Fixed Price Contracts: Better for Everyone?

David Layton

David / 6 May 2020

I've been a contracting for over a decade, and before that I worked for a consultancy. Daily rates are the norm in the UK, but three years ago, I started something new, fixed price contracts. My motivation at the time was mostly curiosity. Perhaps I just wanted something new.

Today my motivations are different. All my project work is fixed price. The rest, mostly maintenance and consulting, I do on retainer. And I don't think I'd ever go back--not to billing daily, or hourly. Why?

Fixed Price is Less Stressful for the Client---and Me

That might sound odd. Sometimes I do take a bath on a contract because I fail to properly estimate, or more often control, the scope of the project. That said, it hasn't happened in a while, and when it does, it isn't the end of the world.

When things do go wrong, it mostly damages my wallet, rather than my relationship with the client. And at this stage in my life, that's what I want--better relationships, not more money. I want my clients to know I care about them succeeding and be a part of that success.

No questioning my hours. No justify spending X amount of time on something technical that really had to happen. That dissonance is a waste of everyone's time. The client knows that if I did something, it was at the expense of my time, not their money. In fact, there's more trust that what I am doing is for the benefit of their bottom line.

Fixed Price Creates the Right Incentives

Let's take the cynical perspective. When someone takes on a contract at an undefined price (daily or hourly), what are the contractor's incentives? What are the client's? And are they in harmony or conflict?

The income of the contractor becomes fixed for that time, as does the client's burn rate. But what about the project? The contractor has little incentive to give better estimates and help control the project's scope. There is no incentive to finish early; so it rarely happens.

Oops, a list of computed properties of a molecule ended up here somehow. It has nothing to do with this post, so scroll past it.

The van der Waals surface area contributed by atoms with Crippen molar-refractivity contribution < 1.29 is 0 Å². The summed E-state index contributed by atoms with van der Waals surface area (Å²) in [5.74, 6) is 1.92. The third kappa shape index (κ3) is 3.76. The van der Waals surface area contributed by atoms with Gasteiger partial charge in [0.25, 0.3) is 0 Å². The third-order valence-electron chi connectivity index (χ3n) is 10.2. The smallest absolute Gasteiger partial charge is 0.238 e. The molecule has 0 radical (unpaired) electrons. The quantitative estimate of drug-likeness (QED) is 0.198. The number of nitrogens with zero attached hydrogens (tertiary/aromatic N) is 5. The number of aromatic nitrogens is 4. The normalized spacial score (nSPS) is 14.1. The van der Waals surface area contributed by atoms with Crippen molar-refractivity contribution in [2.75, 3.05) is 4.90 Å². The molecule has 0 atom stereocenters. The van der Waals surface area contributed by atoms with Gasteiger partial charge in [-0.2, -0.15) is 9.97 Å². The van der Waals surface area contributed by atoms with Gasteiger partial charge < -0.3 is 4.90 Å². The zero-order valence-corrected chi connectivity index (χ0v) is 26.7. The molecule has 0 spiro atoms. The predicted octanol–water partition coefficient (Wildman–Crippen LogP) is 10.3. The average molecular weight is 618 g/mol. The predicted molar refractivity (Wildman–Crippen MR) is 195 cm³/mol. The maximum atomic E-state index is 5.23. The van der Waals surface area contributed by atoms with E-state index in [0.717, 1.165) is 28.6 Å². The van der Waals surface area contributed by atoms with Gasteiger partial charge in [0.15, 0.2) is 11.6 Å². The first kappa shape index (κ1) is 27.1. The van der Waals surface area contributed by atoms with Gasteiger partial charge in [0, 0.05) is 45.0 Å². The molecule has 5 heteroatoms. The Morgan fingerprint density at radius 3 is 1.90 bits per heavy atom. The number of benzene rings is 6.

In my experience, contractors, more often than not, make technology and architectural decisions based on personal dogmas, pet preferences, and an interest to learn cool, new things. The only stop-gap to this being the client's discontent, which only comes in the latter stages of the project.

Unfortunately, daily billing is the norm, at least in the UK. Over time standards slip; and this dynamic has faded into the accepted landscape. Over the course of a career, most contracts learn little of the skills necessary to work any differently.

fixed price

An entire industry of recruitment further calcifies our circumstances. Employers, lacking in-house skills in some area, hire experts as temporary commodities through middlemen. At that point, the admitted dilettante has decided major aspects of the project because this arrangement requires the employer to produce a list of skills and responsibilities---all before the experts get involved. Here, I use the term "employer", and not client, because, in some sense, this is disguised employment.

The Better Way

Employment, disguised or otherwise, is not the optimal relationship. By aligning the intensives, business and technology can work together. The experts can make the right choices, instead of the cynical ones, and deliver far more value to the business. Projects can be delivered on time--and frequently early! Shocking, I know. More importantly, they can exceed their original business expectations by staying focused on outcomes.